May 30, 2008

Editorial:

Is Mike Aguirre still the best man for the job?

When Mike Aguirre was first elected, nearly four years ago, as City Attorney for the City of San Diego there was a demand for accountability by the voters of San Diego. San Diego was in the grips of the Pension Fund debacle that had the city on the verge of bankruptcy.

The voters wanted honest hard working political leadership that would clean up the mess of the previous twelve years dating back to the days of Susan Golding. During the Golding years the scheme to short fund the pension fund was hatched, which brought us the Republican Convention and the Charger ticket guarantee, this with the tacit approval of the city attorney. This was followed by the Dick Murphy tenure as mayor who looked to continue the under funding scheme, again with the approval of the negligent city attorney. Our city officials failed at their sworn duty of serving the people of the City of San Diego.

Mike Aguirre ran on the platform that if elected he would protect the interest of the voters and fight for their rights. He did not see himself as the attorney for the city council but as a crusader for the people of San Diego.

After being elected Aguirre knew that he would be going up against the status quo at city hall and that he would face great opposition to his ideas as a city attorney. Aguirre knew that powerful interest within city hall had greatly benefited from the largesse of past city councils and the less than vigilant city attorneys, and they would oppose anyone who would challenge their preferred status. Aguirre also knew that he would have to bear the brunt of the city’s daily newspaper that, even before the election, viewed Aguirre as an obstructionist. Aguirre went into the office with his eyes wide open.

Once elected Aguirre could have changed his stripes, he could have backpedaled on his campaign promise and acquiesced to the power within the city. Aguirre could have taken the easy way out and paved his way to an easy re-election. But that is not Aguirre’s way. He sees issues as black and white and he is not subtle in his approach. This style has served him well in the past making him a successful lawyer and a person who has taken a stand on issues important to him which was embodied in his taking up the cause of Cesar Chavez, working pro bono, to representing the union leader and the UFW, and with his effort to bring about district elections in San Diego to ensure minority representation at city hall.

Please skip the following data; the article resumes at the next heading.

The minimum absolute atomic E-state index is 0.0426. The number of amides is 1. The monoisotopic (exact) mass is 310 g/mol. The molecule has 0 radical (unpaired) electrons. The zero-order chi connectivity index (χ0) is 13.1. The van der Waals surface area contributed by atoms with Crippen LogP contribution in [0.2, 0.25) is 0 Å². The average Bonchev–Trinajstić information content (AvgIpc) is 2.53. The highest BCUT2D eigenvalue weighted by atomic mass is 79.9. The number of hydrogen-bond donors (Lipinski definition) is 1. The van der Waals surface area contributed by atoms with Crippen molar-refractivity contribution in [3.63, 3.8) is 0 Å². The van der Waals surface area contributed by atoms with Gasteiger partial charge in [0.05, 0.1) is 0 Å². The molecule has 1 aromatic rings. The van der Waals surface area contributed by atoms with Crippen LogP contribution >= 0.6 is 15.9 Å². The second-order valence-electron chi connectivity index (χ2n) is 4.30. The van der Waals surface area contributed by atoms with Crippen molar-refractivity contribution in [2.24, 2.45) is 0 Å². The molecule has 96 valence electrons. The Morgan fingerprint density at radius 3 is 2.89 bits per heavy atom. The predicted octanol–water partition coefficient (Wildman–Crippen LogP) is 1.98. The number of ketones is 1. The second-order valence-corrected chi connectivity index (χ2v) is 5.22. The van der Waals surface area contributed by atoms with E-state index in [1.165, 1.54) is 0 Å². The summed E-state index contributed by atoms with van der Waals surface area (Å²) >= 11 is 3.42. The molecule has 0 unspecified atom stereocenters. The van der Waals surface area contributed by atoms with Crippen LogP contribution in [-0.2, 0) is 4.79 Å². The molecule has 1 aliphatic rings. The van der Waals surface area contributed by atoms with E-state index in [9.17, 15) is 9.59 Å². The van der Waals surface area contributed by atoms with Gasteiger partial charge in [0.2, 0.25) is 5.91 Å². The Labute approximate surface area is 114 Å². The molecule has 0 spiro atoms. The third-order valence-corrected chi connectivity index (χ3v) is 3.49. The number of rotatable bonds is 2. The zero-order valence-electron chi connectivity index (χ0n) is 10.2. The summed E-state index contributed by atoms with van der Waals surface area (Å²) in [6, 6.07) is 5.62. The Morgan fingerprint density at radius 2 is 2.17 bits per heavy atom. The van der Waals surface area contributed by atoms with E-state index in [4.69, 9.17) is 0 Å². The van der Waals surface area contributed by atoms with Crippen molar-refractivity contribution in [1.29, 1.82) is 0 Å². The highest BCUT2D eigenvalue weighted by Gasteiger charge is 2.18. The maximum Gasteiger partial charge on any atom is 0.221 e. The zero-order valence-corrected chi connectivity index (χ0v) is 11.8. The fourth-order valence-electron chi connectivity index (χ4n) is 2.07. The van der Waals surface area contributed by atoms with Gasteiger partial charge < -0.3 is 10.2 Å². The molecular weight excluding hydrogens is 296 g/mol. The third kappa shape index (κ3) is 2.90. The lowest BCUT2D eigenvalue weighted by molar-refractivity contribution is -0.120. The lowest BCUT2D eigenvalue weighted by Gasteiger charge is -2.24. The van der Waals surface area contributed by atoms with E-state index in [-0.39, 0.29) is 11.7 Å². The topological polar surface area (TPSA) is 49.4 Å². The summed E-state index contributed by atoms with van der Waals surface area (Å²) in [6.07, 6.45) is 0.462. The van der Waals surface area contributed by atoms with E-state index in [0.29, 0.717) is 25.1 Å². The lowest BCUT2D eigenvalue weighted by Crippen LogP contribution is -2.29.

Aguirre was not intimidated by the daunting task facing him as City Attorney. He went into the office vowing to represent the whole city not just the city council. He attacked the issue of the Pension Fund debacle with his legal briefs flying. He challenged the mayor, he challenged the city council, and he challenged the Pension board.

The reaction to Aguirre’s style was predictable and almost immediate. He drew the wrath from the city council members who played key roles in facilitating the Pension Fund debacle. Aguirre unsettled the status quo and on cue the local daily started a constant drum beat of negative publicity. This negativity against Aguirre has turned some of his ardent supporters against him.

Under this intense pressure Aguirre could have compromised his principals and given in. But Aguirre has stood tall and remained fearless in his pursuit of the public good.

He has continued his crusade with the Pension Fund issue and has challenged Mayor Jerry Sanders, most recently on the Sunroad issue which, even though he was right, was portrayed in a negative light.

We don’t always approve of his bombastic/confrontational style but we do agree with his intent, and when he is given the opportunity and the time to explain his position, we more often than not, agree with his analysis and position.

More importantly we agree with his contention that the City Attorney’s role is to represent the citizens of the City of San Diego. In this sense Aguirre has transformed the office from one of a compliant public official to a position of champion for the citizens of the city. We have to ask ourselves, would the city be in the position it finds itself in now if Aguirre was the City Attorney during the Golding’ years? We tend to think not.

Mike Aguirre has delivered on his promise when first elected to change the culture at City Hall. We would like to see Aguirre complete the job he started out to do. Aguirre has earned another four years as City Attorney.

We endorse Mike Aguirre for City Attorney, City of San Diego.

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